Martin gently that Mayella nodded” (Lee 245).

Martin Luther King, Jr. stated, “Injustice anywhere is a threat to justice everywhere.” People often see injustice happening and disregard it. A person who is truly just should act instantly and speak up for those who are mistreated. In the novel To Kill a Mockingbird, Harper Lee shows readers the violations of justice that take place in a person’s life in 1930’s Alabama. Mayella Ewell, the eldest daughter of the Ewell family, is the victim of a supposed rape, but due to fear of society and her father she is defensive about her affairs. Atticus Finch, a local attorney, believes in equality amongst people, however, others have a different view on his character. Tom Robinson, a black man, is accused of raping Mayella and is victimized because of his race. Harper Lee displays that although all people are different, justice should be granted to everyone.
Mayella Ewell has a tragic life; she suppresses her feelings due to fear of her family and society’s judgement. She is a victim of physical and sexual abuse by her father, Bob Ewell. When asked if Bob Ewell is good to her, Mayella says, “‘He does tollable, ‘cept when-‘… ‘Except when he’s drinking?’ asked Atticus so gently that Mayella nodded” (Lee 245). Readers can infer that Bob continuously mistreats his daughter because of his high levels of intoxication and is not held accountable for his actions. Mayella’s fear of her father causes her to keep quiet about the abuse, which later causes her to blatantly lie in front of the judge. Her fear of society’s judgement causes her to victimize Tom Robinson, rather than accepting that she was attracted to a black man. As Atticus states in his closing remarks, “she was white, and she tempted a Negro. She did something that in our society is unspeakable: she kissed a black man” (Lee 272). The racist society in Maycomb makes having an affair with a black person seem ludicrous. People’s lack of respect and bias towards Negroes makes Mayella afraid of their opinions, causing her to indict Tom of a crime he does not commit. Thus, it showcases the prejudice and racist culture they are living in.
Atticus Finch believes that everyone is equal and should be treated fairly, but people’s opinions about his choices in life contradict his beliefs. Atticus is given Tom Robinson’s case, and the town is displeased that he is defending a Negro. His nephew, Francis, reflects the behavior of Atticus’ sister, Alexandra Finch, and says, “Uncle Atticus is a nxxxxx-lover besides, but I’m here to tell you it certainly does mortify the rest of the family” (Lee 110). Atticus’ family and neighbours are unhappy with his decision to fight for a black man. However, he firmly believes that justice should not be judged by race. In contrast to Mayella’s character, Atticus does not fear what others think of him, or let their judgements get to him. He continuously fights for Tom’s justice, but in doing so, many people discriminate him for his actions. Also, Atticus is a single parent who many people think is incapable of raising children. Francis tells Atticus’ daughter, Scout Finch, “Grandma Alexandra says it’s bad enough he lets you all run wild” (Lee 110). Many people in town do not think Atticus can raise children because he is a man. In this generation women are to stay home and raise the kids, so people think that alone he will not be able to set a good example. Therefore, Alexandra later decides to live with the Finch’s to give the children, primarily Scout, a woman’s influence. Thus, one man’s firm belief about justice is not enough to change an entire town’s stereotypes.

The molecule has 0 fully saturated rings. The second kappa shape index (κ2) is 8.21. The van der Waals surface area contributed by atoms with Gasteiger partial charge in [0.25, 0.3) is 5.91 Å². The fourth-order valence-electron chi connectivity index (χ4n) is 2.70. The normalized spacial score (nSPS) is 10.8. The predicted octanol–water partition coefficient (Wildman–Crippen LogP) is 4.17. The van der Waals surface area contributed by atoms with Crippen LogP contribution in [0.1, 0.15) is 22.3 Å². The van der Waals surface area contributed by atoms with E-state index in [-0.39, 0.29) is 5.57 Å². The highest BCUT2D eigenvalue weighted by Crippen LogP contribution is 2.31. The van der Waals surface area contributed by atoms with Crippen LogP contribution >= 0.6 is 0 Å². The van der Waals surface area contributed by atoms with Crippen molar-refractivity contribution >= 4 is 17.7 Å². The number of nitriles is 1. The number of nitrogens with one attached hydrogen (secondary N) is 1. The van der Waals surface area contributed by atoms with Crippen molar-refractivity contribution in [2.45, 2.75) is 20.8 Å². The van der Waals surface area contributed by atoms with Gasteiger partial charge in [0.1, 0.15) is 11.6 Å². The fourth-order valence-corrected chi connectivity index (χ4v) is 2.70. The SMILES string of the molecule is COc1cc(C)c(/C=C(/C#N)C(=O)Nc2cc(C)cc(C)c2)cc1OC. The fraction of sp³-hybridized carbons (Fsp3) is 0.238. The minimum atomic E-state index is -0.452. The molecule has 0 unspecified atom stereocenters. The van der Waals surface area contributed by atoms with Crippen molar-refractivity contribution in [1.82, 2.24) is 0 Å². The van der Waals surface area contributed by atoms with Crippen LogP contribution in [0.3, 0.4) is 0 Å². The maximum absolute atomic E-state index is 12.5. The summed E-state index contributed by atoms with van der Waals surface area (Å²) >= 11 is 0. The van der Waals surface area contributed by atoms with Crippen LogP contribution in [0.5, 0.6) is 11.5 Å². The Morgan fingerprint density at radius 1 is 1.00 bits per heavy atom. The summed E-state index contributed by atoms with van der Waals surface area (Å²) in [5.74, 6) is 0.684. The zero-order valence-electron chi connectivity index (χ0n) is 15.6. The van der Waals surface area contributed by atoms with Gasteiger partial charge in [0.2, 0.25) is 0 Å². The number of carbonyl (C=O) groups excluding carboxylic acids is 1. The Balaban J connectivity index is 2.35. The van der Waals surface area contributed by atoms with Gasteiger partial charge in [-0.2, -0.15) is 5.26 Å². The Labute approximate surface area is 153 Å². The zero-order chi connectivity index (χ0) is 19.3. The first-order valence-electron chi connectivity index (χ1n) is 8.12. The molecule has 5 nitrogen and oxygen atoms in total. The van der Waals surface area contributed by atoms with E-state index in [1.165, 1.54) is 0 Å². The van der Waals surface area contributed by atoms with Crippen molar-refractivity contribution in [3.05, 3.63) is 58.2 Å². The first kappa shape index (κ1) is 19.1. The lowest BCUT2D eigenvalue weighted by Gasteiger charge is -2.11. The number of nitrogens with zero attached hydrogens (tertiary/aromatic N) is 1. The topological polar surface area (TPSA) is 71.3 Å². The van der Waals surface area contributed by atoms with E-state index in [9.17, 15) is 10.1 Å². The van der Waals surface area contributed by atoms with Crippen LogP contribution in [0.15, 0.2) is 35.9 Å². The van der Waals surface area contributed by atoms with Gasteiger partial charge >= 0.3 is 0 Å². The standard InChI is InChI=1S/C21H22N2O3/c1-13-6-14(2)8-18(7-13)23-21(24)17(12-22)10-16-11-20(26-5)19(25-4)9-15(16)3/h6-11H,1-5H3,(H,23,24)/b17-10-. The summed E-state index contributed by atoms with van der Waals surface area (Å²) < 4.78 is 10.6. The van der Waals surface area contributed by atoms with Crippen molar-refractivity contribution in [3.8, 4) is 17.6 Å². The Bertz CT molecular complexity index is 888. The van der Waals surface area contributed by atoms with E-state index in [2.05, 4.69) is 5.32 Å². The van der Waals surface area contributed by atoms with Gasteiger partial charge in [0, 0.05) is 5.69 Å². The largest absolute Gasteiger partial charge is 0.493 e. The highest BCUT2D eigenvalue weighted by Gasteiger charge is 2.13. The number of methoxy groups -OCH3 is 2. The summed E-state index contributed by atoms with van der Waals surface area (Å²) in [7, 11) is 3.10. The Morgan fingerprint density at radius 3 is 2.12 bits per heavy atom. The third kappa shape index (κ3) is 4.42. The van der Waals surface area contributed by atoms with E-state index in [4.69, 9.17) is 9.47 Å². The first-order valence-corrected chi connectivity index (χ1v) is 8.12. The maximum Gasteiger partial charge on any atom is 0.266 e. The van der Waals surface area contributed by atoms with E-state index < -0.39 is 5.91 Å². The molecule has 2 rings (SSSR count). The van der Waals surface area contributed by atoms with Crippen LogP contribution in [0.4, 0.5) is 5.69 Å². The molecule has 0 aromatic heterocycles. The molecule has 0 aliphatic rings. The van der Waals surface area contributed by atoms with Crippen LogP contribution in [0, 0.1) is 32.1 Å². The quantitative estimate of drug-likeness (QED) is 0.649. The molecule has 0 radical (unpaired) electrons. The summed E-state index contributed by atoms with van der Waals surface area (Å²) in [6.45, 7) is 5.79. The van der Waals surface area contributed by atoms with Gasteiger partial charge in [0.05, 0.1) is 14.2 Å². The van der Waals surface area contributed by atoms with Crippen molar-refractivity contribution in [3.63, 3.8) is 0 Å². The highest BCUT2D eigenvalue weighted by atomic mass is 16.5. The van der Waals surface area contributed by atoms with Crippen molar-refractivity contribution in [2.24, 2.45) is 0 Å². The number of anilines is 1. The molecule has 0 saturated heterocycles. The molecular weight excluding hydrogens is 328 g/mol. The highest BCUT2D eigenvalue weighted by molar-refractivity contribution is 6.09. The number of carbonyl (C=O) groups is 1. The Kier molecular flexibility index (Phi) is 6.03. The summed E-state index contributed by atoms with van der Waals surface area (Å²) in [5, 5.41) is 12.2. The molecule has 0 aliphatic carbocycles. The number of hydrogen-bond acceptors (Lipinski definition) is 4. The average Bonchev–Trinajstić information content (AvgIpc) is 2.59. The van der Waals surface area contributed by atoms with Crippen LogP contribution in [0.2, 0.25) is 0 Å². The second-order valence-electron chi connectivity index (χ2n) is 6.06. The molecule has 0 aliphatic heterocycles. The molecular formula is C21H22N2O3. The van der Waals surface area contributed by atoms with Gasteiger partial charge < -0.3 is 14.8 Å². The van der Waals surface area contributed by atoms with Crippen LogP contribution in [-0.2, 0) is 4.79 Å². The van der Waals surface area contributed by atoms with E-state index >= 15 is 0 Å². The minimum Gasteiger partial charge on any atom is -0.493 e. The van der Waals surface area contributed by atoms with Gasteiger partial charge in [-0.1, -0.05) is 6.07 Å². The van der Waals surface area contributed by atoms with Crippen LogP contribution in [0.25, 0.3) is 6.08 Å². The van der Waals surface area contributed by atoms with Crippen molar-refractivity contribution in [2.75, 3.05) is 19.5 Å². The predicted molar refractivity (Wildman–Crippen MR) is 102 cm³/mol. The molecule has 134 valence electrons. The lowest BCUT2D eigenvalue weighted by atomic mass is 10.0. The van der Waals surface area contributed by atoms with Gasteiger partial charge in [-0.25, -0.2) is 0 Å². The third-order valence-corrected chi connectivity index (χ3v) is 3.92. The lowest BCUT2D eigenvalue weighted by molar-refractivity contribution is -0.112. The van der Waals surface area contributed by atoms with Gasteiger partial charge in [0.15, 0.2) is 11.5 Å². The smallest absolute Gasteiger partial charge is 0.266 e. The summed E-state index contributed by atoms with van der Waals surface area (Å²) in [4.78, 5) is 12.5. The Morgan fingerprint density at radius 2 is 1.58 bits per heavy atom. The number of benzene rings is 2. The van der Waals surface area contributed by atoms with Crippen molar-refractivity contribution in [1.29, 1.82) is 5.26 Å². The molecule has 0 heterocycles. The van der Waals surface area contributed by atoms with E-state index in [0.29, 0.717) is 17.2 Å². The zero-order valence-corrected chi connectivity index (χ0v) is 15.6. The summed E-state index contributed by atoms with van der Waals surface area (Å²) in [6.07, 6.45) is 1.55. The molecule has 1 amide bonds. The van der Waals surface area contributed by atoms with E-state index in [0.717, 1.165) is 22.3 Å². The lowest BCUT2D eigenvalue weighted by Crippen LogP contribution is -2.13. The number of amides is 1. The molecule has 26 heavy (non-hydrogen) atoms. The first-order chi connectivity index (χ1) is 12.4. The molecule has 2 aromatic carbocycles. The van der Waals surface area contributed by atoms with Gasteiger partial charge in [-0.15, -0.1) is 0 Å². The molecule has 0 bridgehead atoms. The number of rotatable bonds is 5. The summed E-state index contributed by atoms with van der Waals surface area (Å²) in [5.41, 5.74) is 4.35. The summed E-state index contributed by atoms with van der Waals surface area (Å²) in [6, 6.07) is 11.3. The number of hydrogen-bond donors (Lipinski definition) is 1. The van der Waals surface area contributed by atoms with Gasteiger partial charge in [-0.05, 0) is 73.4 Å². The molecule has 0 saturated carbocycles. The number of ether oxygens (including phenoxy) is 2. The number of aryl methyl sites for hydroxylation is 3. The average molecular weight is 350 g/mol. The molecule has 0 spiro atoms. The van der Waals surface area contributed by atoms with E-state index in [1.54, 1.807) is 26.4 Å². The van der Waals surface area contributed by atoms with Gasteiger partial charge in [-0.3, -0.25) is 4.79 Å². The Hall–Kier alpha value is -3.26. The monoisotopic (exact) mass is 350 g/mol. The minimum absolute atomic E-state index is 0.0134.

Tom Robinson is looked down upon in town because he is a black man. The prejudice shown towards Negroes in Maycomb is appalling. Members of the town disregard the life of a person, and scrutinize their actions simply due to race. Scout’s statement that, “after all he’s just a Negro” (Lee 266) is so common in Maycomb that young children are learning the racist ways of their elders. Dill Harris, a young boy from Meridian, feels sick due the disrespectful way Mr. Gilmer, the prosecutor, speaks to Tom during the trial, and Scout uses that statement to console him. This shows that young children do not understand the severity and lack of courtesy within their words, because they are taught to speak in such a manner. Additionally, Tom Robinson is charged for a crime in which there is little to no evidence against him. He is found guilty for raping Mayella even though “The state has not produced one iota of medical evidence to the effect that the crime Tom Robinson is charged with ever took place” (Lee 271). Although the Ewell family has poor credibility, their words are trusted more than a black man. A court room should be a place where everyone is equal; consequently, in this society a Negro’s words are worthless in comparison to those of a white person’s. Tom Robinson openly admits that he did not rape Mayella, and confidently speaks about the events of that night. Despite knowing that Mayella is lying, the jury still finds Tom guilty of the crime. Hence, this shows that justice is truly not being shown to the black people in Maycomb.
The novel To Kill a Mockingbird emphasizes the injustices many people face in their daily lives in the 1930’s. Harper Lee highlights the fact that while everyone is different, justice should be shown to all individuals regardless of their race, gender, and culture. Society’s judgement and her father’s abusive behaviour made Mayella Ewell secretive about her affairs. Atticus’ strong tenets about equality contradict society’s opinion about him. Tom Robinson endures a lot of racism because he is a Negro indicted with raping a white woman. To Kill a Mockingbird teaches the valuable lesson that injustice persists in our world, and everyone is somehow affected by it.

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